ride to cultural Sri Lanka
Bloggers Carlos and Julia take a journey back in time
and marvel at what Colombo Kandy and Galle have to offer:
With history dating back three thousand years, when the first
Sinhalese monarchies began, it comes as no surprise that Sri Lanka is a
country filled with rich culture. Even though its original
Indian-influenced Buddhist roots endured over the centuries, despite
many imperialists - the Portuguese, the Dutch and the British - and the
quarter-century civil war, this tiny island in the Indian Ocean absorbed
parts of the foreign culture to create a cultural mix of its own.
One must only go a short distance to see the great variety of
colonial buildings, cuisine and art that Sri Lanka has to offer. Hop on
what was perhaps the greatest British contributions to Sri Lanka, its
scenic railroad network, for a journey back in time. On the way, enjoy a
Buddhist holiday in the historic Portuguese area of Colombo, pass by
rolling hills of tea fields to reach Buddha's relic in Kandy and stop by
a massive Dutch fort in Galle.
With its strategic geographic position, favourable for trading,
Colombo was the first European settlement in Sri Lanka. The Portuguese
were the first to arrive and in a game of deception and manipulation,
managed to take over the west coast of Sri Lanka, making Colombo its
Local market at
Galle Face Green
A walk around the fort area of Colombo reveals the Portuguese traces
in the iconic architecture of the buildings. Most of which were under
severe restoration in an attempt to regain attention from tourists.
Nonetheless, the historic fort area was nice. The most memorable part
of Colombo for us was experiencing Sri Lanka's most important festival,
the Vesak, celebrating Buddha's birth, nirvana and death.
Instead of going to yet another Buddhist temple, we joined locals at
the Galle Face, a grassy park overlooking Colombo's exceptional coast
line. With many food stalls serving snacks, traditional music playing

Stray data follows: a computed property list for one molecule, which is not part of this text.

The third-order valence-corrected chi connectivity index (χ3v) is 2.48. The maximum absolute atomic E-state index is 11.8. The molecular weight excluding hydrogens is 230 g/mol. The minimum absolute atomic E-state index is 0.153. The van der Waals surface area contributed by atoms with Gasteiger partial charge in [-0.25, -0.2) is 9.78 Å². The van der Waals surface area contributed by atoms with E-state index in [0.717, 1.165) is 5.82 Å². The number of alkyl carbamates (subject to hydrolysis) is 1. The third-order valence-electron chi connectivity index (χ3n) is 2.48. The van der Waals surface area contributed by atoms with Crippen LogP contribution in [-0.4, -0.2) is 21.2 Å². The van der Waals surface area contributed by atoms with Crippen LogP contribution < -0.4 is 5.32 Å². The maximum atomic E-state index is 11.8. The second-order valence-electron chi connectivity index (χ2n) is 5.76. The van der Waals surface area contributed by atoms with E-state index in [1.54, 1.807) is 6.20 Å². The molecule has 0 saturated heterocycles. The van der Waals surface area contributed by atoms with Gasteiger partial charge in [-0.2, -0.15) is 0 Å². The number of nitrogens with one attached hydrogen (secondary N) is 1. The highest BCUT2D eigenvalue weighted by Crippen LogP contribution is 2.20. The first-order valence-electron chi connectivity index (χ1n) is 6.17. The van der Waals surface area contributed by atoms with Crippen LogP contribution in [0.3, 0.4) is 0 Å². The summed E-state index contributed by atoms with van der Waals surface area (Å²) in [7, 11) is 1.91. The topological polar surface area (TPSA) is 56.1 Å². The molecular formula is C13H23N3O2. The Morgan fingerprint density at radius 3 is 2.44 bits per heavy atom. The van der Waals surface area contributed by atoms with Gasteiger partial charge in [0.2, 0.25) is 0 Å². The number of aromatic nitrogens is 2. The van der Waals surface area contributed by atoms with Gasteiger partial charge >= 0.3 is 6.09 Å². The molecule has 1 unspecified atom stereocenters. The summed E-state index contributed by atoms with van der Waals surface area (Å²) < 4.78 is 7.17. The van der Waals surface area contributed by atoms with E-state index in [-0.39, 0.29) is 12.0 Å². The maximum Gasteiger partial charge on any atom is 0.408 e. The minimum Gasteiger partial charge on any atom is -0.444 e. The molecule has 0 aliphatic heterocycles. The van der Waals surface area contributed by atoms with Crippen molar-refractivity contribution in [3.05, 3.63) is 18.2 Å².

and kites flying high in the skies, the whole place was colourful and
With a cooler and more relaxed climate than Colombo, Kandy is known
for its misty green hills surrounding the centrepiece lake and the
golden-roofed temple that houses Sri Lanka's most sacred relic - the
tooth of Gautama Buddha. The relic is displayed during puja, three times
daily, and we attended the evening session. Dress code is strict within
the temple grounds - no shoes allowed while legs and shoulders must be
covered at all times for both men and women.
Local playing the drums
at the Temple of the Tooth
The main building of the temple was quite complex. With two floors,
several galleries and thousands of people around, we got lost, not
knowing where the relic was going to be displayed. At 6:30pm sharp,
three men, bare-chested and wearing orange sarongs, started playing the
flute and drums very loudly to announce the beginning of puja.
The crowd gathered around them and carefully watched as people walked
in and out of the golden door, where we thought the relic was.
At the same time, another line started heading upstairs, where locals
were worshipping Buddha. At this point we had no idea if we were in the
right spot for the relic showing.
After watching the music show for half an hour, we decided to join
the line leading upstairs, where we stood for another half an hour. The
relic showing was actually happening on the second floor! The tooth was
kept inside a golden casket shaped like a stupa, with six others in
diminishing size inside it, just like a Russian doll.
Locals made flower offerings and others joined the rushed line to see
the casket, each person having all of one, maybe two seconds to see the
relic. When we finally made our way to the end of the line, the doors
were closed and the relic was officially out of sight.
It was really disappointing and made us feel totally gypped,
considering we paid to see the relic but never actually saw it. We also
heard complaints from other tourists on the way out.
With the disappointing visit to the temple of the tooth, our
favourite activity in Kandy remained hanging out around the lake. It
looked good even during heavy rain!
Streets of the Galle Fort
Our last cultural stop in Sri Lanka was at the Dutch-influenced town
of Galle. Bursting with colonial buildings inside its majestic fort,
Galle is where classical architecture melds with a tropical setting to
create a unique city.
The Galle Fort is still a living community that hosts many boutique
hotels, fancy jewellery shops and picturesque cafes, to name a few. Just
wandering through its small alleys made us feel like we were living in
the colonial area all over again. From the top of the fort walls, we
observed the old lighthouse and gazed at the ocean. It's not hard to
imagine the hundreds of ships en route to and from the Old World during
the Age of Discovery.
Our time in Galle was short, but we certainly lived centuries of
history here.Sri Lanka is a deceivingly small country filled with
culture, abundant natural beauty and friendly people. It was a big
surprise to us (in a good way) and we have nothing but good memories of
our two weeks here.
(Carlos and Julia are on a year-long adventure
throughout Asia, and you can keep up with them through their blog 'Our
Lighthouse in Galle